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Making Steps to Overcome the Opioid Epidemic

a woman wants to overcome the opioid epidemic

Is the wide variety of options when it comes to opioid addiction treatment programs due to the opioid epidemic in the US? Because addiction leads to the worst outcomes for people affected by the opioid epidemic, having many treatment options is instrumental in overcoming it.

Opioids are a type of addictive drug that also can be classified as narcotics. Examples of opioids include strong prescription pain relievers — such as fentanyl, hydrocodone, oxycodone, and tramadol. Heroin, an illegal street drug, is also an example. However, you don’t need to go to the streets to find opioids. It’s not difficult to get an opioid prescription for pain relief — especially after major surgery or injury, or when you’re experiencing severe chronic pain from conditions like cancer.

Prescription opioids are generally safe when you take them by following your doctor’s instructions, and the medication period is short. However, opioid misuse and eventual addiction are still potential risks. If you or someone you care about seem to be developing a dependency on opioids, reach out to Casco Bay Recovery. Call 844.956.3520 or contact our team online.

What Is the Opioid Epidemic?

Pharmaceutical companies in the 1990s went to great strides to convince the medical community that prescription opioids weren’t highly addictive, so health care providers started to prescribe them more to their clients. This increase in opioid prescription rates led to the widespread misuse of all opioids — prescription drugs and heroin.

The devastating consequences of opioid misuse and eventual addiction include the rising incidence of newborns experiencing withdrawal syndrome due to opioid use by their mothers during pregnancy. Opioid overdoses also accounted for an increasing number of deaths each year, with an estimated 40% of these fatal overdoses involving prescription opioids.

In 2017, the US Department of Health and Human Services (HHS) declared a public health emergency and identified the situation as an opioid epidemic. Policymakers started to focus on substance abuse prevention and treatment needs, including providing opioid rehab program options, in their communities.

What Are the Signs That Someone Needs Admittance into an Opioid Addiction Treatment Program?

Opioid use disorder involves not being able to abstain from using opioids and maintaining addictive behaviors that interfere with daily life. Having a physical dependency on opioids can also occur when someone has an opioid use disorder, which leads to sometimes experiencing withdrawal symptoms such as excessive sweating and uncomfortable drug cravings. However, people can misuse opioids and not develop a physical dependence on the substance.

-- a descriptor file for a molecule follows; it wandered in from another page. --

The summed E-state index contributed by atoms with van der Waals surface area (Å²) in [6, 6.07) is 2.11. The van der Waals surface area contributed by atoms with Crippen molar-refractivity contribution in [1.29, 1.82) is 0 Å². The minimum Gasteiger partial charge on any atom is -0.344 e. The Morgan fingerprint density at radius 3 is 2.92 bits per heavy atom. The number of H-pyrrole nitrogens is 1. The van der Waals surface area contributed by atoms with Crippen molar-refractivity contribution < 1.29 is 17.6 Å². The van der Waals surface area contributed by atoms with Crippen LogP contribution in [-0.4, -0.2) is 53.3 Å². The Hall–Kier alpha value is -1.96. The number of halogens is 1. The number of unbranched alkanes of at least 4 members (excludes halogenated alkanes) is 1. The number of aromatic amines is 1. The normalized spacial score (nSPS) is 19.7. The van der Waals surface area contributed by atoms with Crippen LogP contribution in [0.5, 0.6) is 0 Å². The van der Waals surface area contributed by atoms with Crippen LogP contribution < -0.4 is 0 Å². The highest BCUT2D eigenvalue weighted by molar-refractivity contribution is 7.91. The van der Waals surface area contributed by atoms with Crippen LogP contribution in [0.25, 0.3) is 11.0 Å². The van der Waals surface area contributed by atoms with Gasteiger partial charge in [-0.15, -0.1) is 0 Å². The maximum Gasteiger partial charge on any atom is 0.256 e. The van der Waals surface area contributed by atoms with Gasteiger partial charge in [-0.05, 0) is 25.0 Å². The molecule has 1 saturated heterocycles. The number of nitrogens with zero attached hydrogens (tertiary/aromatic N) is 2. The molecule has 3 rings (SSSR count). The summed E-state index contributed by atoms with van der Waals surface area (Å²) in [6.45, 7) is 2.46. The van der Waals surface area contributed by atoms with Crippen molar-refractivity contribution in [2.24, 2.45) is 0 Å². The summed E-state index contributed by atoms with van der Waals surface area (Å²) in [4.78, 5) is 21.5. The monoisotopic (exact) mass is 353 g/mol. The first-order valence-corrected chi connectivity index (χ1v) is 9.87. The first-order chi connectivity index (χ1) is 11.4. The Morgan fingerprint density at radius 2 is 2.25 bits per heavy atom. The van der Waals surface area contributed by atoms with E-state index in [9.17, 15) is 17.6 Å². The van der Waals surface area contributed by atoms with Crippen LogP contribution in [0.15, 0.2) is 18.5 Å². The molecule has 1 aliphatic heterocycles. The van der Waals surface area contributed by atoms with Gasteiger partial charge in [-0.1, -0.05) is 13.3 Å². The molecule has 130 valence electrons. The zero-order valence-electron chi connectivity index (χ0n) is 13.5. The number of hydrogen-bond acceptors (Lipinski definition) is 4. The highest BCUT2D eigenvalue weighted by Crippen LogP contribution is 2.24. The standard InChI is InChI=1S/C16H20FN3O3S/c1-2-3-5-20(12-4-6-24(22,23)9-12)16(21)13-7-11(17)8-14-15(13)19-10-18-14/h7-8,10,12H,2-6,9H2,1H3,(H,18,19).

Opioid use disorder may be diagnosed by a health care professional. However, you can also look for visible physical signs and obvious mental side effects of opioid addiction — such as the following:

  • Changes in sleep patterns
  • Changes in exercise routines
  • Decreased libido
  • Experiencing flu-like symptoms
  • Extreme drowsiness
  • Financial troubles, which can lead to stealing from family or friends
  • Isolation from family or friends
  • Lack of hygiene
  • Uncontrollable opioid cravings
  • Weight loss

What Should You Expect From an Opioid Rehab Program?

Professional treatment for opioid use disorder typically increases the chances of a successful recovery from addiction. However, opioid addiction treatment programs will typically include medication-assisted treatment (MAT) in the form of buprenorphine, methadone, or naltrexone doses — paired with other forms of care such as behavioral therapy. Overall, the usual components of opioid addiction treatment programs include the following:

  • Behavioral therapies and counseling
  • Hospital-based or residential treatment
  • MAT with prescribed medications
  • Over-the-counter (OTC) medications
  • Plans for aftercare and follow-up treatments

Buprenorphine and methadone can decrease opioid withdrawal symptoms and cravings, which is why they’re typically used early on in the detox process. They work by acting on the same receptors that addictive opioids target in the brain but they do not provide that feeling of being high that people struggling with addiction crave.

There is also a combination drug that contains both that includes buprenorphine and naloxone. The most well-known brand name of this drug is Suboxone. Naloxone is a drug that’s often used to treat opioid overdoses. If a client takes naloxone with buprenorphine, they will be less likely to misuse buprenorphine.

Naltrexone works differently than methadone and buprenorphine, as it doesn’t help clients dealing with opioid withdrawal symptoms or cravings. Instead, naltrexone takes away the high that you would normally get when you take opioids. Because of this, naltrexone is usually prescribed to prevent relapse and not simply to help discourage opioid use. A client has to be off opioids for at least a week or more before they can take naltrexone. Otherwise, they can experience bad withdrawal symptoms.

Clients may safely take these prescribed medicines for months, years, or even a lifetime. However, their use should always be monitored by a health care provider.

Ready to Learn More About Casco Bay Recovery’s Opioid Addiction Treatment Program?

If you or someone you care about is ready to get on the path to opioid addiction recovery, reach out to Casco Bay Recovery. You can call 844.956.3520 or contact our team online.

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